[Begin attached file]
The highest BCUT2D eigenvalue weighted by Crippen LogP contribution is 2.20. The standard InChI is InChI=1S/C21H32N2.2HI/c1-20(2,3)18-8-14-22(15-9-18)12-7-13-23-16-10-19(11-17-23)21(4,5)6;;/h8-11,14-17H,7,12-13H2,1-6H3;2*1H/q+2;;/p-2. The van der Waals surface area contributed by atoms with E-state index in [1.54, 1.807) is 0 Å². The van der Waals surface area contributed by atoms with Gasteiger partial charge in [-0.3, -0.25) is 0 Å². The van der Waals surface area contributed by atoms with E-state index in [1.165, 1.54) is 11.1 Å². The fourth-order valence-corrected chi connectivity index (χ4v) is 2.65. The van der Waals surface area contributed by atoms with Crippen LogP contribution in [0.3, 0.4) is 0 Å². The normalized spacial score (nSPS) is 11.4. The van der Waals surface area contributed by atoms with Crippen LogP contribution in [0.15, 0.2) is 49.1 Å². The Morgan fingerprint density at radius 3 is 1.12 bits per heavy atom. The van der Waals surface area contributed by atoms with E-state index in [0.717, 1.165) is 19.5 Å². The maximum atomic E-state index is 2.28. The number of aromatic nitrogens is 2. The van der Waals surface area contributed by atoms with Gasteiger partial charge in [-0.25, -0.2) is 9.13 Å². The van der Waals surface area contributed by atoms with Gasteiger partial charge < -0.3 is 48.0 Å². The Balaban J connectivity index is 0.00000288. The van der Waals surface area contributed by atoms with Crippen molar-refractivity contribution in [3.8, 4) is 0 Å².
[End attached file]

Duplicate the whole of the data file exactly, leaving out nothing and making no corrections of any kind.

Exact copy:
The highest BCUT2D eigenvalue weighted by Crippen LogP contribution is 2.20. The standard InChI is InChI=1S/C21H32N2.2HI/c1-20(2,3)18-8-14-22(15-9-18)12-7-13-23-16-10-19(11-17-23)21(4,5)6;;/h8-11,14-17H,7,12-13H2,1-6H3;2*1H/q+2;;/p-2. The van der Waals surface area contributed by atoms with E-state index in [1.54, 1.807) is 0 Å². The van der Waals surface area contributed by atoms with Gasteiger partial charge in [-0.3, -0.25) is 0 Å². The van der Waals surface area contributed by atoms with E-state index in [1.165, 1.54) is 11.1 Å². The fourth-order valence-corrected chi connectivity index (χ4v) is 2.65. The van der Waals surface area contributed by atoms with Crippen LogP contribution in [0.3, 0.4) is 0 Å². The normalized spacial score (nSPS) is 11.4. The van der Waals surface area contributed by atoms with Crippen LogP contribution in [0.15, 0.2) is 49.1 Å². The Morgan fingerprint density at radius 3 is 1.12 bits per heavy atom. The van der Waals surface area contributed by atoms with E-state index in [0.717, 1.165) is 19.5 Å². The maximum atomic E-state index is 2.28. The number of aromatic nitrogens is 2. The van der Waals surface area contributed by atoms with Gasteiger partial charge in [-0.25, -0.2) is 9.13 Å². The van der Waals surface area contributed by atoms with Gasteiger partial charge < -0.3 is 48.0 Å². The Balaban J connectivity index is 0.00000288. The van der Waals surface area contributed by atoms with Crippen molar-refractivity contribution in [3.8, 4) is 0 Å².